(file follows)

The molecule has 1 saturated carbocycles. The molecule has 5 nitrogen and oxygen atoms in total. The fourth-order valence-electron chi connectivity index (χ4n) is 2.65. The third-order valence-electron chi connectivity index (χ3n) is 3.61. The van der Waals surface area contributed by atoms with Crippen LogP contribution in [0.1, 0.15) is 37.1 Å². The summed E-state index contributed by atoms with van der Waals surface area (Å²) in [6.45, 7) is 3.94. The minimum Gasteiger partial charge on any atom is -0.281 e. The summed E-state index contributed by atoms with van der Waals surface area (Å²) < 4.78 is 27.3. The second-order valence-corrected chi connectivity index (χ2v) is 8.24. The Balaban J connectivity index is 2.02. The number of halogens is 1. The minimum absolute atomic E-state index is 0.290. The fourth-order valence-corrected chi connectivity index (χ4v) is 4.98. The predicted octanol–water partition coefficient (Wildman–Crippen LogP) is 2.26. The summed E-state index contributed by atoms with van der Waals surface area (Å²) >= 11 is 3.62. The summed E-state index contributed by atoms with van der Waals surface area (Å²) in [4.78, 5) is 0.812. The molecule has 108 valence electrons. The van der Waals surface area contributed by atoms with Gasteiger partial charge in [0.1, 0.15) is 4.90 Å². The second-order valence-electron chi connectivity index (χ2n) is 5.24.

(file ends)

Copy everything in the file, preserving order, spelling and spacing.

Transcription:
The molecule has 1 saturated carbocycles. The molecule has 5 nitrogen and oxygen atoms in total. The fourth-order valence-electron chi connectivity index (χ4n) is 2.65. The third-order valence-electron chi connectivity index (χ3n) is 3.61. The van der Waals surface area contributed by atoms with Crippen LogP contribution in [0.1, 0.15) is 37.1 Å². The summed E-state index contributed by atoms with van der Waals surface area (Å²) in [6.45, 7) is 3.94. The minimum Gasteiger partial charge on any atom is -0.281 e. The summed E-state index contributed by atoms with van der Waals surface area (Å²) < 4.78 is 27.3. The second-order valence-corrected chi connectivity index (χ2v) is 8.24. The Balaban J connectivity index is 2.02. The number of halogens is 1. The minimum absolute atomic E-state index is 0.290. The fourth-order valence-corrected chi connectivity index (χ4v) is 4.98. The predicted octanol–water partition coefficient (Wildman–Crippen LogP) is 2.26. The summed E-state index contributed by atoms with van der Waals surface area (Å²) >= 11 is 3.62. The summed E-state index contributed by atoms with van der Waals surface area (Å²) in [4.78, 5) is 0.812. The molecule has 108 valence electrons. The van der Waals surface area contributed by atoms with Gasteiger partial charge in [0.1, 0.15) is 4.90 Å². The second-order valence-electron chi connectivity index (χ2n) is 5.24.